News and Press Releases

Pair Sold Highly Pure Methamphetamine to Undercover Officers – Transported Drugs and Money in Hidden Compartments

September 29, 2006

HECTOR JUAN FELIX, 22, and CARLO SERGIO SAMANIEGO-OCHOA, 21, both of Lynnwood, Washington were sentenced today in U.S. District Court in Seattle to lengthy prison terms in connection with their dealing highly pure methamphetamine in Snohomish County. U.S. District Judge Marsha J. Pechman sentenced FELIX to 120 months in prison and five years of supervised release. SAMANIEGO-OCHOA was sentenced to 46 months in prison. SAMANIEGO-OCHOA is a Mexican national who was in the United States illegally and will be deported following his prison term.

Both men were arrested in December 2005, following a ten month investigation, dubbed “Operation El Gato,” that included a court ordered wiretap. According to documents filed in the case, on nine different occasions between May and November of 2005, FELIX sold highly pure methamphetamine to undercover agents in Snohomish County. On November 22, 2005, the Washington State Patrol stopped FELIX and SAMANIEGO-OCHOA as they traveled south on I-5. A search of the car revealed hidden compartments under the passenger side airbag and under the center console. In these compartments investigators found methamphetamine, $18,000 cash, which included $4,600 in recorded bills used for an earlier undercover drug transaction, and a Colt .45 caliber handgun. Hanging from the rear view mirror, investigators found a medallion honoring the patron saint of drug dealers, Jesus Malverde. Less than two weeks later, FELIX and SAMANIEGO-OCHOA were arrested at the Wal-Mart parking lot in Snohomish County when they attempted to deliver more than a pound of highly pure methamphetamine to an undercover officer.

Both FELIX and SAMANIEGO-OCHOA pleaded guilty to Conspiracy to Distribute Methamphetamine. The charge against FELIX carries a ten year mandatory minimum prison term.

In asking for the lengthy sentence, Assistant United States Attorney John J. Lulejian cited the ease with which FELIX was able to obtain large quantities of highly pure methamphetamine. “What is troubling in this case, is not the number of drug transactions . . . but the fact that a twenty-one year old drug trafficker was able to quickly obtain significant quantities of high-quality methamphetamine. . . . The fact that Felix had these quantities of drugs at his disposal, suggests that he could obtain even larger quantities of methamphetamine,” Lulejian and Special Assistant United States Attorney Adam W. Cornell wrote in their sentencing memorandum.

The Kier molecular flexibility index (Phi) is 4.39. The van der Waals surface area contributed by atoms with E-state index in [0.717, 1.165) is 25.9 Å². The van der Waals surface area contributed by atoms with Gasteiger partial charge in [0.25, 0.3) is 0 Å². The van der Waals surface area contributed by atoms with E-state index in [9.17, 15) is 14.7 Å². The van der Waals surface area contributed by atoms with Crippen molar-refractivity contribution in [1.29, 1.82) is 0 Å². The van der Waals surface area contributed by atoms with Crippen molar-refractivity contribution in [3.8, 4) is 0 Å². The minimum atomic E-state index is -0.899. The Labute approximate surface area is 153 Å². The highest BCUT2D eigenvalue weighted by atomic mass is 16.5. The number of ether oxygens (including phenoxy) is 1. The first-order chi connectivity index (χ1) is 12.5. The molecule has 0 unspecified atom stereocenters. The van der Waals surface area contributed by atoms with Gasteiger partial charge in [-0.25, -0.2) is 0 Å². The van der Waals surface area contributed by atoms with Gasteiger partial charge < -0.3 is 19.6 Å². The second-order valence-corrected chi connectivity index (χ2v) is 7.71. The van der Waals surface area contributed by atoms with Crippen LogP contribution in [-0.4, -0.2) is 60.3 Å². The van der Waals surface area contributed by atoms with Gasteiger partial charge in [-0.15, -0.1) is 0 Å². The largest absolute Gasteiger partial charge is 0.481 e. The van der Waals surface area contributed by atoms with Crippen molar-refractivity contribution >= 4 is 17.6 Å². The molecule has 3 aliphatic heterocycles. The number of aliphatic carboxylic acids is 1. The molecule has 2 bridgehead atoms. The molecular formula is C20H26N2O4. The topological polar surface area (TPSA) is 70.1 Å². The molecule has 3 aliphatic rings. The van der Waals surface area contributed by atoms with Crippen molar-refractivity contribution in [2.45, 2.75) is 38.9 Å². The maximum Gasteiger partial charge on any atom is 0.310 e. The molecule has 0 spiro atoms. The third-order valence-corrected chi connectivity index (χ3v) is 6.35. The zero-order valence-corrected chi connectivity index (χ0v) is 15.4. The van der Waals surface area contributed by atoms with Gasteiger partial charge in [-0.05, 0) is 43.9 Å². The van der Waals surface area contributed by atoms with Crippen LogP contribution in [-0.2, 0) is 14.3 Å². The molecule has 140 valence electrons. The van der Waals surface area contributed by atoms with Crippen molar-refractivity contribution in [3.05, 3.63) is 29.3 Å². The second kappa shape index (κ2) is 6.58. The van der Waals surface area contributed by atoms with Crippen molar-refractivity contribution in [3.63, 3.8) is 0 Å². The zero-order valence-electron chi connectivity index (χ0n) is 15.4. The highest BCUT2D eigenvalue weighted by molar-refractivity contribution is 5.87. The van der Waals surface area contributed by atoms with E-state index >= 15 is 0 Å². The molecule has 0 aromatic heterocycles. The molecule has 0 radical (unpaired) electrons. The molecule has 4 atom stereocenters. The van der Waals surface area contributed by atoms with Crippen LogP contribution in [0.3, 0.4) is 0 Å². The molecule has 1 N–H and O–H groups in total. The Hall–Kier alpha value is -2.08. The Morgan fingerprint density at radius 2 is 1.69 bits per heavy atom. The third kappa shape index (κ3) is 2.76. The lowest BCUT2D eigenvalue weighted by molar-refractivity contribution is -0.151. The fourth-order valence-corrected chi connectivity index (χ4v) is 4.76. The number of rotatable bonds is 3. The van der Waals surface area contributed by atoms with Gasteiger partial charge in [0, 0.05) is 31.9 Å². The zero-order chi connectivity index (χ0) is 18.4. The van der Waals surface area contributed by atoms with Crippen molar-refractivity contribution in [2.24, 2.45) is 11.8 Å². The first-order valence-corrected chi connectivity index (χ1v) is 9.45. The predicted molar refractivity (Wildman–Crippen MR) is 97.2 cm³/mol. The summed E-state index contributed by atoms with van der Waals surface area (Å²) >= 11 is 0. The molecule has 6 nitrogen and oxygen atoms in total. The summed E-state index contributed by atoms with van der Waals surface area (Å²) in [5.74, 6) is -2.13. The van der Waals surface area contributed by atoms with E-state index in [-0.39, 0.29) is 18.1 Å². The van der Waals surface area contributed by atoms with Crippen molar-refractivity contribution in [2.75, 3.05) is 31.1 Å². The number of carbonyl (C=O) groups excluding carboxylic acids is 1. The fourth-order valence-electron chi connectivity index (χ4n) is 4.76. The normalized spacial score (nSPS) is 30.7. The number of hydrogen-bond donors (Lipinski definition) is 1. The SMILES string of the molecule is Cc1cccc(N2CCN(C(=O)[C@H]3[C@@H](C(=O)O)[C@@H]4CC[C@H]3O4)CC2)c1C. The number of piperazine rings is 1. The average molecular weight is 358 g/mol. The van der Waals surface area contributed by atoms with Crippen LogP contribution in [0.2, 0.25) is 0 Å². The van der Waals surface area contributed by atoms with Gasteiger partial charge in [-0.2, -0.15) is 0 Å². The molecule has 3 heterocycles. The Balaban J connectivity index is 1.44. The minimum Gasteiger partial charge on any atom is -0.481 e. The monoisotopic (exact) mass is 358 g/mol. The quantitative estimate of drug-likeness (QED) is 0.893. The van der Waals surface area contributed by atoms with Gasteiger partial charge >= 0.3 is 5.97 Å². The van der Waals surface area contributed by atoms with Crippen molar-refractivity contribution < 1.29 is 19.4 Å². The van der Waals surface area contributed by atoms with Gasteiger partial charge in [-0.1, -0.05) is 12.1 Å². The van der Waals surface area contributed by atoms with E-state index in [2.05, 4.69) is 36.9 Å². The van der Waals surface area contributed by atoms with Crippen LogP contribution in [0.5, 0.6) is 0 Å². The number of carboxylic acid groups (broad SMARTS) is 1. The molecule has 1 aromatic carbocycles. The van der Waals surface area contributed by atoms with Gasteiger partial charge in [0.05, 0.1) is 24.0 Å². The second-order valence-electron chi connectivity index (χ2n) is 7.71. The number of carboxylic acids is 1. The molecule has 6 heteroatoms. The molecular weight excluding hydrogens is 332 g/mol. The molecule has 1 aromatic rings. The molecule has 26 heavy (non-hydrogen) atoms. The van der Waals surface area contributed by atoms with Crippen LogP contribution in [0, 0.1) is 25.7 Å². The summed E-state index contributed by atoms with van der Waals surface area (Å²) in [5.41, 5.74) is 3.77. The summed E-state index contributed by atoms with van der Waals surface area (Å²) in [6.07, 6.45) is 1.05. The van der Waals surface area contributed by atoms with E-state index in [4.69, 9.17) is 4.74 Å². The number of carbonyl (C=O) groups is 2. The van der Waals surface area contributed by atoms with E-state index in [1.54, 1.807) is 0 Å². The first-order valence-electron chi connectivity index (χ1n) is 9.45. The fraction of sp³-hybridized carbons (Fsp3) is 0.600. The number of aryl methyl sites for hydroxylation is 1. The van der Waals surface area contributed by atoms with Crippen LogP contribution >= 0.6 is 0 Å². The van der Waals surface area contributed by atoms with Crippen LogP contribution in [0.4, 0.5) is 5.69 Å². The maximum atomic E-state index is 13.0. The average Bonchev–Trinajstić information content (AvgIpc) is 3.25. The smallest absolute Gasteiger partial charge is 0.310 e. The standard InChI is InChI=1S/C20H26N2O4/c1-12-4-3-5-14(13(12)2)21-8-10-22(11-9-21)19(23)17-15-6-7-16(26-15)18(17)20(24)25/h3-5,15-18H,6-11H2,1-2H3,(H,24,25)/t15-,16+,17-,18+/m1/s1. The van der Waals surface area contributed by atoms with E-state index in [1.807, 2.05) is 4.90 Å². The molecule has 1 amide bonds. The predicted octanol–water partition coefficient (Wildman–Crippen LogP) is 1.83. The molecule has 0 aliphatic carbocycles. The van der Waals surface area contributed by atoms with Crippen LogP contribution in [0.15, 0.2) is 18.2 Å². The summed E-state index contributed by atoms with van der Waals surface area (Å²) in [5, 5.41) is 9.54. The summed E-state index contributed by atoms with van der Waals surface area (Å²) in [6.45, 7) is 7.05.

In handing down the sentences, Judge Pechman made it a point to emphasize the harm caused by methamphetamine throughout the United States: “It goes without saying that methamphetamine is a horrible drug. It is the greatest scourge. It causes so much hardship and crime, that I sometimes despair that we'll come out of this cycle.”

The case was an Organized Crime and Drug Enforcement Task Force (OCDETF) investigation, providing supplemental federal funding to the federal and state agencies involved. The case was investigated by the Drug Enforcement Administration (DEA), the Bureau of Alcohol, Tobacco, Firearms & Explosives (ATF) and the Snohomish County Regional Drug Task Force. The case was prosecuted by Assistant United States Attorney John J. Lulejian, Special Assistant United States Attorney Adam W. Cornell and DOJ Trial Attorney Jennie L.Basile.

For additional information please contact Emily Langlie, Public Affairs Officer for the United States Attorney’s Office, at (206) 553-4110.

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